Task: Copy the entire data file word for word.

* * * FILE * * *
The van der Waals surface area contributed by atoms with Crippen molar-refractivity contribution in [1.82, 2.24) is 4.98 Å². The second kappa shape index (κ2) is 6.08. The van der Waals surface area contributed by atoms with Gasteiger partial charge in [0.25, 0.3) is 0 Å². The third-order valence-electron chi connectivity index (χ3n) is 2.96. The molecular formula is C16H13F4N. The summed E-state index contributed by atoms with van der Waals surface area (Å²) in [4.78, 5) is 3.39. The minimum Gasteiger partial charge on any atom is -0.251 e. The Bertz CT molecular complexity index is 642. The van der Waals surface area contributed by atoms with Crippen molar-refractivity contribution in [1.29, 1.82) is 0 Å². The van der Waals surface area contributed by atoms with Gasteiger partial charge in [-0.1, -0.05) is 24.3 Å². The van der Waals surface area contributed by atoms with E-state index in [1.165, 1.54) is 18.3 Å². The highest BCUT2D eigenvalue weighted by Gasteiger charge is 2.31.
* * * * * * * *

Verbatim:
The van der Waals surface area contributed by atoms with Crippen molar-refractivity contribution in [1.82, 2.24) is 4.98 Å². The second kappa shape index (κ2) is 6.08. The van der Waals surface area contributed by atoms with Gasteiger partial charge in [0.25, 0.3) is 0 Å². The third-order valence-electron chi connectivity index (χ3n) is 2.96. The molecular formula is C16H13F4N. The summed E-state index contributed by atoms with van der Waals surface area (Å²) in [4.78, 5) is 3.39. The minimum Gasteiger partial charge on any atom is -0.251 e. The Bertz CT molecular complexity index is 642. The van der Waals surface area contributed by atoms with Crippen molar-refractivity contribution in [1.29, 1.82) is 0 Å². The van der Waals surface area contributed by atoms with Gasteiger partial charge in [-0.1, -0.05) is 24.3 Å². The van der Waals surface area contributed by atoms with E-state index in [1.165, 1.54) is 18.3 Å². The highest BCUT2D eigenvalue weighted by Gasteiger charge is 2.31.